Master of Studies

Mathematical Modelling and Scientific Computing: S.J. CHAPMAN, MA, D.PHIL., Fellow of Mansfield


TRINITY TERM 2003

Final Honour Schools

Jurisprudence (Courses I and II): R.J. SMITH, MA (MA Cambridge), Fellow of Magdalen

Philosophy, Politics, and Economics: S.B.G. COWAN, MA, Fellow of Worcester


Preliminary Examination in Medicine

Part I: DR JAIDEEP PANDIT, BM, B.CH., MA, D.PHIL., Fellow of St Hugh's

Part II: DR SIMON HUNT, MA, D.PHIL., Fellow of Keble


Bachelor of Civil Law

P.B.H. BIRKS, QC, MA, DCL (LL.M. London, LL.D. Edinburgh), Fellow of All Souls


Magister Juris

P.B.H. BIRKS, QC, MA, DCL (LL.M. London, LL.D. Edinburgh), Fellow of All Souls


Master of Science

Biology: P.W.H. HOLLAND, MA (PH.D. London, D.SC. Reading), Fellow of Merton


Diploma

Legal Studies: R.J. SMITH, MA (MA Cambridge), Fellow of Magdalen


BOARD OF THE FACULTY OF ENGLISH LANGUAGE AND LITERATURE

The syndicated Special Topics for Course I, Paper 8 (i), and for Course II, Paper B7 ( h) for examination in 2004 will be:

(i) Approaches to Biography

(ii) Introduction to postcolonial studies

(iii) Anglo-American Film

(iv) E-lit: IT and English literature

The Board of the Faculty of English Language and Literature may cancel by the end of Trinity term 2003 any syndicated option which is undersubscribed or for which teaching becomes unavailable.


CHANGES IN REGULATIONS

The following changes in regulations made by the Educational Policy and Standards Committee of Council will come into effect on 9 May.

With the approval of the Educational Policy and Standards Committee of Council, and, where applicable, of divisional boards, the following changes in regulations made by divisional boards, faculty boards, and committees will come into effect on 9 May.

1 Educational Policy and Standards Committee of Council

First and Second Public Examinations

With immediate effect

1 In Examination Regulations, 2002, p. 21, delete ll. 22–6 and substitute:

 

`3.9. Candidates may be admitted to each of the Moderations listed in Table 4 below not earlier than the term from matriculation specified in each case.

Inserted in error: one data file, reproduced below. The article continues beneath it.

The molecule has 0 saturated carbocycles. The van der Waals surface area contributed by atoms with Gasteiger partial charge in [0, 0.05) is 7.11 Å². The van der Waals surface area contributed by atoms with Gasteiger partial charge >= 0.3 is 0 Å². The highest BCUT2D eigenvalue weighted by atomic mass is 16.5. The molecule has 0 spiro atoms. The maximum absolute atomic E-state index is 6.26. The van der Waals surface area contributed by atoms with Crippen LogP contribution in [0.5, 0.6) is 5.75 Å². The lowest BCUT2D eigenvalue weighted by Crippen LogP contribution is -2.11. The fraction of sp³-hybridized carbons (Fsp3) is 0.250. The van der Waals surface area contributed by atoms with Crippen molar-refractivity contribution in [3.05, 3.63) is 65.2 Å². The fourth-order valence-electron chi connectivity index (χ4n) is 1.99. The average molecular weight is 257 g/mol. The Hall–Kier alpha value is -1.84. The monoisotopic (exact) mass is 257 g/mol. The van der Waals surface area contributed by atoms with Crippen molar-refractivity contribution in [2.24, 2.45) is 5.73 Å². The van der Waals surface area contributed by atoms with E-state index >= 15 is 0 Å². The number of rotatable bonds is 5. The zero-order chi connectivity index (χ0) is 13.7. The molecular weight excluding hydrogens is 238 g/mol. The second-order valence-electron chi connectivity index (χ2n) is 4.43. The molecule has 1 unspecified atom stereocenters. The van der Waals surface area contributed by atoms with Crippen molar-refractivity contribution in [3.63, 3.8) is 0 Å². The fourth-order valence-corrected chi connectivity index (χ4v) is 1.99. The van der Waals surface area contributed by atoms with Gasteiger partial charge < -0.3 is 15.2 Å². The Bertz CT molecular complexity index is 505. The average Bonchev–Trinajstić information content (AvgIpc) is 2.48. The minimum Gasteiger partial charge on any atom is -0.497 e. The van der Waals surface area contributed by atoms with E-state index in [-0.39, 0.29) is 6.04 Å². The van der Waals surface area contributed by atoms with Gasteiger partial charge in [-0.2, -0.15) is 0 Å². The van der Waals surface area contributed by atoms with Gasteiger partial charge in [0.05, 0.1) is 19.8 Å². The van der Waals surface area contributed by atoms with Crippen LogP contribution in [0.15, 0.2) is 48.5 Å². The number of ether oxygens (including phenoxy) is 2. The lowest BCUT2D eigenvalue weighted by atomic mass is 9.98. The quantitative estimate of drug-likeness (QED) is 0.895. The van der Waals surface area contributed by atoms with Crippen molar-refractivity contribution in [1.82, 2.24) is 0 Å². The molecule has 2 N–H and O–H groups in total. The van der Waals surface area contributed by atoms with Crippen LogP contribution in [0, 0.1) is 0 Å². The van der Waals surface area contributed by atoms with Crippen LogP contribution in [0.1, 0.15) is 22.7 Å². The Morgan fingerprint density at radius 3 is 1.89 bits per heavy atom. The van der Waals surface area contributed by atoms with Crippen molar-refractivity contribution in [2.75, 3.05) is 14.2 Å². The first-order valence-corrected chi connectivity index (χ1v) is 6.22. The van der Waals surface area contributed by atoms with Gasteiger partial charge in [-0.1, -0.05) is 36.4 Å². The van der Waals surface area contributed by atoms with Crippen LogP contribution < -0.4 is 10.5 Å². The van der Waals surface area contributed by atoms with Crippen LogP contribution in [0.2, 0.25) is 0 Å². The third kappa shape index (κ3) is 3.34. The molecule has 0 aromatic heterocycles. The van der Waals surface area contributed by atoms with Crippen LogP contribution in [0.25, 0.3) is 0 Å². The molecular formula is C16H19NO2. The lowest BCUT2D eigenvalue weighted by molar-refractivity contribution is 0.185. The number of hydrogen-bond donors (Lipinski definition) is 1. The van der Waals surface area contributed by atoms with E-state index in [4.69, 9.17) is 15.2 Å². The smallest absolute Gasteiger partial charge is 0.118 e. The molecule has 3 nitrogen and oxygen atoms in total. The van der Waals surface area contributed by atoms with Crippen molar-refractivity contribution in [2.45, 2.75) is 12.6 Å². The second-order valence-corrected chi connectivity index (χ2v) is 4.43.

Table 4: admission to moderations

Moderations                   Earliest term from
                              matriculation
English Language and          3rd
 Literature
Law                           2nd
Oriental Studies:
 Chinese                      5th, subject to regulation
                                3.10 below
 Egyptology and Ancient       3rd
  Near Eastern Studies
 Japanese                     3rd, subject to regulation
                                3.11 below
Physics and Philosophy        3rd

3.10. A candidate may be admitted to Moderations in Oriental Studies (Chinese) only if he or she has:

(1) passed an examination in Chinese under the auspices of the Board of the Faculty of Oriental Studies; or

(2) otherwise satisfied the faculty board as to his or her competence in Chinese.

3.11. A candidate may be admitted to Moderations in Oriental Studies (Japanese) only if he or she has:

(1) during his or her first year of study passed an examination in Japanese under the auspices of the Board of the Faculty of Oriental Studies and spent a period of not less than ten weeks on an approved course of language study in Japan; or

(2) otherwise satisfied the faculty board as to his or her competence in Japanese.'

2 Ibid., p. 21, l. 27 and p. 22, l. 4, renumber existing regulations 3.11–3.12 as regulations 3.12–3.13.

3 Ibid., p. 22, ll. 5 and 7, renumber existing Table 4 as Table 5, and in the title delete `entry for' and substitute `admission to'.

4 Ibid., delete from p. 22, l. 33 to p. 23, l. 22 (existing regulations 3.13–3.15).

5 Ibid., p. 23, ll. 23, 27, and 31, renumber existing regulations 3.16–3.18 as regulations 3.14–3.16.

6 Ibid., p. 23, l. 39, p. 24, ll. 6 and 7, p. 26, l. 7, p. 29, ll. 37 and 38, p. 30, l. 38, and p. 31, l. 1, renumber existing Tables 5–7 as Tables 6–8.